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Dr Emma Halliday

Senior Research Fellow

Faculty Of Health And Medicine



Tel: +44 1524 592980

Research Interests

Dr Emma Halliday is a Senior Research Fellow in the Faculty of Health and Medicine with a background in history and expertise in policy evaluation and public health research.

Her current post is primarily funded by the NIHR School for Public Health Research, a collaboration of eight leading academic centres in England, and the ARC North west Coast Research Collaboration (ARC NWC). Between 2018-20, she was also a public involvement specialist adviser with the North West Research Design Service.

Emma's research has a strong focus on the use of qualitative methods as part of evaluations of place based interventions to address health inequalities, and she also has expertise in qualitative evidence synthesis and knowledge exchange.

Within SPHR, she is currently collaborating with LSHTM colleagues on two reviews of evidence about knowledge exchange in crisis settings and local government settings.  Within ARC she co-leads a project with Paula Wheeler on the role of the voluntary, community, faith and social enterprise sector within integrated care systems.  Emma is a co-investigator on NIHR funded studies evaluating the Preston Wealth Building Model and the Communities in Control study, an evaluation of the Lottery's Big Local initiative rolled out in 150 English neighbourhoods.  Her research also focuses on the ways in which particular localities are affected by stigma and how this influences health.  She has led a review of media reporting and a narrative synthesis of qualitative evidence on residents’ accounts of stigma.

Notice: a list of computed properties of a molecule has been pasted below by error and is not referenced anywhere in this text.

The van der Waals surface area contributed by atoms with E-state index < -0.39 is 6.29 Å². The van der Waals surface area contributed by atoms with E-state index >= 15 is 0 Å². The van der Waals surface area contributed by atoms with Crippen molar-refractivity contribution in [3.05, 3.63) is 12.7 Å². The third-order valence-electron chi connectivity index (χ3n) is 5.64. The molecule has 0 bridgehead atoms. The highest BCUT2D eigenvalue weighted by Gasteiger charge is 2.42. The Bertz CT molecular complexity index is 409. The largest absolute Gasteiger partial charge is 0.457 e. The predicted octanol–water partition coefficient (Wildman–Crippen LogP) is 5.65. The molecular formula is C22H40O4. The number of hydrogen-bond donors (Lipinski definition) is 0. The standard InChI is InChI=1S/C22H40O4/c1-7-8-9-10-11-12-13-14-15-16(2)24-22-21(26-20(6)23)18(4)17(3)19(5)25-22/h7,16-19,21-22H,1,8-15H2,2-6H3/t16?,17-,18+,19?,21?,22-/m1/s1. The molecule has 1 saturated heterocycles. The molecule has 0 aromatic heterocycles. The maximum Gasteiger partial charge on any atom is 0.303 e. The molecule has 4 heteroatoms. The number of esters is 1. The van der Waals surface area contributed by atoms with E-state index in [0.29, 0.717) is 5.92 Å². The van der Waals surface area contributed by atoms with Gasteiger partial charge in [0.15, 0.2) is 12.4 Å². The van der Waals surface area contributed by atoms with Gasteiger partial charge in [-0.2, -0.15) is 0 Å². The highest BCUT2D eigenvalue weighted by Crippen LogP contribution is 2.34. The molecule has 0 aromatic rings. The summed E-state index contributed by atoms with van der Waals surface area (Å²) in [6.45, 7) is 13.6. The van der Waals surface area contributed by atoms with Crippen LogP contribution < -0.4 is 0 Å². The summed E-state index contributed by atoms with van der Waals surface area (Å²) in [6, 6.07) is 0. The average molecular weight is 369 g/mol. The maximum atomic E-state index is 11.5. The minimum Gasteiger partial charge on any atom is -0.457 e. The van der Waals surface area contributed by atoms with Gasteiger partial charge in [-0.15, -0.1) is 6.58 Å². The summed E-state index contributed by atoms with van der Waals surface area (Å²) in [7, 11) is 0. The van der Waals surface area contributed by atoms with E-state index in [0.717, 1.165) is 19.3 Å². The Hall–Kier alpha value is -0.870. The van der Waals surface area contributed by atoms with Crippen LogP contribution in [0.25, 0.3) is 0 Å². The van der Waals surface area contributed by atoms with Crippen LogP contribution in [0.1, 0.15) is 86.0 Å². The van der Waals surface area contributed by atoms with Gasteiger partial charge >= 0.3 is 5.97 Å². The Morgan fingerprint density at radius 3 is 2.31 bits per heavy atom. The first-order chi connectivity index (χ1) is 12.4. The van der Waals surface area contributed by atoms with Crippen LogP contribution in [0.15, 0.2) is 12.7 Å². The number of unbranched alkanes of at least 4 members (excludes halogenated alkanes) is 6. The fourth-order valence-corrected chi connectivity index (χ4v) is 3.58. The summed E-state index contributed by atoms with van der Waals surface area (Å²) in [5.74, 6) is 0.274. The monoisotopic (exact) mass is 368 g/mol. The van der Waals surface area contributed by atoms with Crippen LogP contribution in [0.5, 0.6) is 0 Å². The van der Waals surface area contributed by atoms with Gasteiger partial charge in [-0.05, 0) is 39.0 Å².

Previous work with colleagues at Liverpool University involved an evaluation of the impact of leisure entrance charges on physical activity levels in the north west of England, which featured in an NIHR themed review on physical activity. She has also collaborated on studies of alcohol licencing and community engagement.

In 2018 she was awarded funding to pilot creative approaches to knowledge exchange and research dissemination using art/storytelling and comics in collaboration with Lancaster University’s graphic novels and comics network.  Emma is also passionate about creative writing and her poem Burnt Out about stress and mental health among NHS professionals featured in the anthology – These are the Hands in 2020.




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